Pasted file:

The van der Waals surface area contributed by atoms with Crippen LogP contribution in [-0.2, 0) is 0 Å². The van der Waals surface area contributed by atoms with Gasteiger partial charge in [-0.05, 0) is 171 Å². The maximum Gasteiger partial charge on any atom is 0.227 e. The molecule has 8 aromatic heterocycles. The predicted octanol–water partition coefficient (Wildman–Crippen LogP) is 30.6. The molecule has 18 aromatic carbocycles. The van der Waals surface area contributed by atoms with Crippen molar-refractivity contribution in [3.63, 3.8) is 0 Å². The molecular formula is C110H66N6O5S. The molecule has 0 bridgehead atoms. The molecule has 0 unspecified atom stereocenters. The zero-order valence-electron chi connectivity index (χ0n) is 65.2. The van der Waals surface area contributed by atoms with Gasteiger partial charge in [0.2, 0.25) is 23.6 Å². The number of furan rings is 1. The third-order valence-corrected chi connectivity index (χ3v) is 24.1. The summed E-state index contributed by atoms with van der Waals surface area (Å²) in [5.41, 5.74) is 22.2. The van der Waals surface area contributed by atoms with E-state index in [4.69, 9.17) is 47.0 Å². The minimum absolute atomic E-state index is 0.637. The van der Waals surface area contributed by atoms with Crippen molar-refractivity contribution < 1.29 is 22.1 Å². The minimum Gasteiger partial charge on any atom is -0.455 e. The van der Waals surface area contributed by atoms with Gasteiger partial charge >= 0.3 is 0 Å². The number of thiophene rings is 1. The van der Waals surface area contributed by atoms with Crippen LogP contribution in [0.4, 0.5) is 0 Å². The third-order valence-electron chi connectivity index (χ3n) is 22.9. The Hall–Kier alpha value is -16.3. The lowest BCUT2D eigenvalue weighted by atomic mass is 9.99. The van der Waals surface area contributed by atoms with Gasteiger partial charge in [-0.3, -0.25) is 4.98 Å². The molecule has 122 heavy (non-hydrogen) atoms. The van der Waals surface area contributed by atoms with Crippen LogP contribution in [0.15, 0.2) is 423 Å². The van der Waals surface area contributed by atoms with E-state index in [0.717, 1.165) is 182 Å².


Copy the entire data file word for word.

The van der Waals surface area contributed by atoms with Crippen LogP contribution in [-0.2, 0) is 0 Å². The van der Waals surface area contributed by atoms with Gasteiger partial charge in [-0.05, 0) is 171 Å². The maximum Gasteiger partial charge on any atom is 0.227 e. The molecule has 8 aromatic heterocycles. The predicted octanol–water partition coefficient (Wildman–Crippen LogP) is 30.6. The molecule has 18 aromatic carbocycles. The van der Waals surface area contributed by atoms with Crippen molar-refractivity contribution in [3.63, 3.8) is 0 Å². The molecular formula is C110H66N6O5S. The molecule has 0 bridgehead atoms. The molecule has 0 unspecified atom stereocenters. The zero-order valence-electron chi connectivity index (χ0n) is 65.2. The van der Waals surface area contributed by atoms with Gasteiger partial charge in [0.2, 0.25) is 23.6 Å². The number of furan rings is 1. The third-order valence-corrected chi connectivity index (χ3v) is 24.1. The summed E-state index contributed by atoms with van der Waals surface area (Å²) in [5.41, 5.74) is 22.2. The van der Waals surface area contributed by atoms with E-state index in [4.69, 9.17) is 47.0 Å². The minimum absolute atomic E-state index is 0.637. The van der Waals surface area contributed by atoms with Crippen molar-refractivity contribution < 1.29 is 22.1 Å². The minimum Gasteiger partial charge on any atom is -0.455 e. The van der Waals surface area contributed by atoms with Gasteiger partial charge >= 0.3 is 0 Å². The number of thiophene rings is 1. The van der Waals surface area contributed by atoms with Crippen LogP contribution in [0.4, 0.5) is 0 Å². The third-order valence-electron chi connectivity index (χ3n) is 22.9. The Hall–Kier alpha value is -16.3. The lowest BCUT2D eigenvalue weighted by atomic mass is 9.99. The van der Waals surface area contributed by atoms with Gasteiger partial charge in [-0.3, -0.25) is 4.98 Å². The molecule has 122 heavy (non-hydrogen) atoms. The van der Waals surface area contributed by atoms with Crippen LogP contribution in [0.15, 0.2) is 423 Å². The van der Waals surface area contributed by atoms with E-state index in [0.717, 1.165) is 182 Å².